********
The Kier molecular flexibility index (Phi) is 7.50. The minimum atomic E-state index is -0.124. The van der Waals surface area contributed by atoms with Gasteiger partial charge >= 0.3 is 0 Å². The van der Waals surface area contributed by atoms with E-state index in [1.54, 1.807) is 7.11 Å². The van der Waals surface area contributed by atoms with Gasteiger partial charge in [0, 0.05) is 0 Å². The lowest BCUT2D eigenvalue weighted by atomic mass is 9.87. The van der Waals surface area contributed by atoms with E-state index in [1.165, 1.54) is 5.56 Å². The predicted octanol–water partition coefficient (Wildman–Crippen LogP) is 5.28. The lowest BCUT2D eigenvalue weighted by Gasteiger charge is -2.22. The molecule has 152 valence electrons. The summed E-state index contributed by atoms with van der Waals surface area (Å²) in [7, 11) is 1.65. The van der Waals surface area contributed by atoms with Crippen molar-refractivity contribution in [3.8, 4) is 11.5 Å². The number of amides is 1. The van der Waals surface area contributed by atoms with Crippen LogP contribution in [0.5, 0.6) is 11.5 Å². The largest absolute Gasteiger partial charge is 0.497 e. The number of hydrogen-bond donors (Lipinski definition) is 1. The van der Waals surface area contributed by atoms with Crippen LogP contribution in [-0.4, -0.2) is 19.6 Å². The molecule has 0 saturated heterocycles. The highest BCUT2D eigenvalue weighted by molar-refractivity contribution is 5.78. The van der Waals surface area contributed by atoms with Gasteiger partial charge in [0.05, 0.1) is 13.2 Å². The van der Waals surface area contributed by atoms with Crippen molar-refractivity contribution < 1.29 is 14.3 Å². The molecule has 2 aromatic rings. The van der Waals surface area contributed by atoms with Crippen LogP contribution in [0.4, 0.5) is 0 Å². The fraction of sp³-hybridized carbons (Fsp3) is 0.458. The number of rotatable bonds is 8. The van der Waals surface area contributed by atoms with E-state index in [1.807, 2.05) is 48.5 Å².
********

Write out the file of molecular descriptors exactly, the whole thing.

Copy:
The Kier molecular flexibility index (Phi) is 7.50. The minimum atomic E-state index is -0.124. The van der Waals surface area contributed by atoms with Gasteiger partial charge >= 0.3 is 0 Å². The van der Waals surface area contributed by atoms with E-state index in [1.54, 1.807) is 7.11 Å². The van der Waals surface area contributed by atoms with Gasteiger partial charge in [0, 0.05) is 0 Å². The lowest BCUT2D eigenvalue weighted by atomic mass is 9.87. The van der Waals surface area contributed by atoms with E-state index in [1.165, 1.54) is 5.56 Å². The predicted octanol–water partition coefficient (Wildman–Crippen LogP) is 5.28. The lowest BCUT2D eigenvalue weighted by Gasteiger charge is -2.22. The molecule has 152 valence electrons. The summed E-state index contributed by atoms with van der Waals surface area (Å²) in [7, 11) is 1.65. The van der Waals surface area contributed by atoms with Crippen molar-refractivity contribution in [3.8, 4) is 11.5 Å². The number of amides is 1. The van der Waals surface area contributed by atoms with Crippen LogP contribution in [0.5, 0.6) is 11.5 Å². The largest absolute Gasteiger partial charge is 0.497 e. The number of hydrogen-bond donors (Lipinski definition) is 1. The van der Waals surface area contributed by atoms with Crippen LogP contribution in [-0.4, -0.2) is 19.6 Å². The molecule has 0 saturated heterocycles. The highest BCUT2D eigenvalue weighted by molar-refractivity contribution is 5.78. The van der Waals surface area contributed by atoms with Gasteiger partial charge in [0.05, 0.1) is 13.2 Å². The van der Waals surface area contributed by atoms with Crippen molar-refractivity contribution < 1.29 is 14.3 Å². The molecule has 2 aromatic rings. The van der Waals surface area contributed by atoms with Crippen LogP contribution in [0.4, 0.5) is 0 Å². The fraction of sp³-hybridized carbons (Fsp3) is 0.458. The number of rotatable bonds is 8. The van der Waals surface area contributed by atoms with E-state index in [1.807, 2.05) is 48.5 Å².